First-party data offers a solution for privacy and performance

Jonathan Meltzer / December 2020

As digital advertising is reshaped by a number of significant, privacy-driven changes, investment in first-party data is emerging as a key strategy that can help marketers and publishers adapt.

People prefer ads that are relevant and helpful, but they also want more transparency into how their data is being used online and more control over their experiences with digital advertising. Regulations like the EU’s General Data Protection Regulation (GDPR), the California Consumer Privacy Act (CCPA), and Brazil’s Lei Geral de Proteção de Dados (LGPD) have provided people with new ways to manage how businesses use their data. At the same time, web browsers and mobile operating systems have begun restricting the use of third-party cookies and mobile identifiers, which have been used for years to deliver relevant ads and enable critical measurement use cases.

This can put marketers and publishers in a tough spot. How can you grow your business with the kind of tailored advertising consumers prefer — and that delivers stronger performance — while also respecting their wishes when it comes to privacy?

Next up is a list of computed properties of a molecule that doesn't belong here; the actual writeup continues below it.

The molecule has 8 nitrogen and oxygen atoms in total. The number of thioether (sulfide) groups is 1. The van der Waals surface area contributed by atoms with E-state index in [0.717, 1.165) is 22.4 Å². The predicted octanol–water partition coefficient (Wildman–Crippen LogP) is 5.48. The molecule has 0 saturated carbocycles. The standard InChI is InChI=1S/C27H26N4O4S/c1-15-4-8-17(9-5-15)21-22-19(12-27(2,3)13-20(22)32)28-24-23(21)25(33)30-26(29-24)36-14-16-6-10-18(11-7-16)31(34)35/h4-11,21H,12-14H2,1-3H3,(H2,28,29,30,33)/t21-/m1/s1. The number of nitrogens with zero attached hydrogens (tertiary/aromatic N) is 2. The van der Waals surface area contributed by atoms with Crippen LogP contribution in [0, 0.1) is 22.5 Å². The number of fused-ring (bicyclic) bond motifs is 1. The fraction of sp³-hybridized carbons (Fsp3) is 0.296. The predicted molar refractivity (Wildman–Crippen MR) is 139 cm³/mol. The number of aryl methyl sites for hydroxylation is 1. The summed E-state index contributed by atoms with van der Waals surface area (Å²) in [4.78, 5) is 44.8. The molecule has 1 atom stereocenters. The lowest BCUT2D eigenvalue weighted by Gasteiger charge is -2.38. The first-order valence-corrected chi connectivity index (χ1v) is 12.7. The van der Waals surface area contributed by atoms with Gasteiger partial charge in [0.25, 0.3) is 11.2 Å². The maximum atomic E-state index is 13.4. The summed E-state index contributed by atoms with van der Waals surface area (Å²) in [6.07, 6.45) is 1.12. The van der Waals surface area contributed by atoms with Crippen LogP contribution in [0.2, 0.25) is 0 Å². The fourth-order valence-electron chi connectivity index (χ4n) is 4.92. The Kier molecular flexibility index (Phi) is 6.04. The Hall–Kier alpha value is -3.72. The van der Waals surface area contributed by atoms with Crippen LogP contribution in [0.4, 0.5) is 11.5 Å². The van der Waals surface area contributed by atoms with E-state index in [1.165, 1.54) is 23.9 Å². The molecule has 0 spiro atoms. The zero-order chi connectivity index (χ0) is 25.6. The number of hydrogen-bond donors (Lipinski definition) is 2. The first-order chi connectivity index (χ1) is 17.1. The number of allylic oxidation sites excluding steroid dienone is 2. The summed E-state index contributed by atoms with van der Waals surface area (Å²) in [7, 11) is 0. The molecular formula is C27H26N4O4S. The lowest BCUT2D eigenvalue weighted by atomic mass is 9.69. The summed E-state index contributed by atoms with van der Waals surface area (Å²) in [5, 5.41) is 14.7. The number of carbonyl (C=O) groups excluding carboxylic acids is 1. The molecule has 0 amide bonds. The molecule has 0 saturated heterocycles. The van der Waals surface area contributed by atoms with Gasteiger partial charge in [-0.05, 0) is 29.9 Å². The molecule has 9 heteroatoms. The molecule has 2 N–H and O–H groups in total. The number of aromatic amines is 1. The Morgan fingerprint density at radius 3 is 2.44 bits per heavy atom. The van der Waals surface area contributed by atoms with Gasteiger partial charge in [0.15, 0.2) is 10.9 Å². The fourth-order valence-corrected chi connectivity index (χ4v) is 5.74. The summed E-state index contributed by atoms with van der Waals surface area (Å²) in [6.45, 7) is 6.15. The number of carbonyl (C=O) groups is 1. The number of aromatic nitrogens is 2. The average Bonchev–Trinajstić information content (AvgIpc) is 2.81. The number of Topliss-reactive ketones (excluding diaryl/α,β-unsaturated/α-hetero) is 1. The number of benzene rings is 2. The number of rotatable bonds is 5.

First-party data can help you do just that.

Three icons illustrate the ways businesses can use first-party data to tailor advertising and improve performance: Build direct relationships. Offer value in exchange for data. Boost advertising performance.

Build direct relationships

At its core, first-party data signifies a direct relationship between a person and a business. At key moments along the customer journey — whether a purchase, an account creation, or a subscription sign-up — people share information about themselves and trust that the other party will protect it and use it responsibly. Over time, as people engage regularly with their preferred providers, those businesses learn more about their customers or audiences, and can use those insights to serve them better.